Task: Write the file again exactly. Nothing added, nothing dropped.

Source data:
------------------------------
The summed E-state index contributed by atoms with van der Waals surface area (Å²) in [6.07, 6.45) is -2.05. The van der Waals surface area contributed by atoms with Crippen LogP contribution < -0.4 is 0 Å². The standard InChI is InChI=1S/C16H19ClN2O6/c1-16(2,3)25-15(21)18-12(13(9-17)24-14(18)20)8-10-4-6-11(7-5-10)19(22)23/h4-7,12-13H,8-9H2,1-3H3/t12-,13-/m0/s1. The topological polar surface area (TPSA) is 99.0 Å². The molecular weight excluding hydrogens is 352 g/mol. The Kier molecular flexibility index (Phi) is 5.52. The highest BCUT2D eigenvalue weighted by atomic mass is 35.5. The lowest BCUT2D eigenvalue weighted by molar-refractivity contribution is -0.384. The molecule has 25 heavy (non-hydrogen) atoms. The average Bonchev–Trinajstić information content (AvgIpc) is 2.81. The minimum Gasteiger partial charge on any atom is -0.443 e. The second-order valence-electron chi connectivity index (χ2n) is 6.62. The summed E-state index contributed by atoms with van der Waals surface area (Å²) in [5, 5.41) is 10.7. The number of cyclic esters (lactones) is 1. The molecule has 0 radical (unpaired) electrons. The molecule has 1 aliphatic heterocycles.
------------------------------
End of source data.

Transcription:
The summed E-state index contributed by atoms with van der Waals surface area (Å²) in [6.07, 6.45) is -2.05. The van der Waals surface area contributed by atoms with Crippen LogP contribution < -0.4 is 0 Å². The standard InChI is InChI=1S/C16H19ClN2O6/c1-16(2,3)25-15(21)18-12(13(9-17)24-14(18)20)8-10-4-6-11(7-5-10)19(22)23/h4-7,12-13H,8-9H2,1-3H3/t12-,13-/m0/s1. The topological polar surface area (TPSA) is 99.0 Å². The molecular weight excluding hydrogens is 352 g/mol. The Kier molecular flexibility index (Phi) is 5.52. The highest BCUT2D eigenvalue weighted by atomic mass is 35.5. The lowest BCUT2D eigenvalue weighted by molar-refractivity contribution is -0.384. The molecule has 25 heavy (non-hydrogen) atoms. The average Bonchev–Trinajstić information content (AvgIpc) is 2.81. The minimum Gasteiger partial charge on any atom is -0.443 e. The second-order valence-electron chi connectivity index (χ2n) is 6.62. The summed E-state index contributed by atoms with van der Waals surface area (Å²) in [5, 5.41) is 10.7. The number of cyclic esters (lactones) is 1. The molecule has 0 radical (unpaired) electrons. The molecule has 1 aliphatic heterocycles.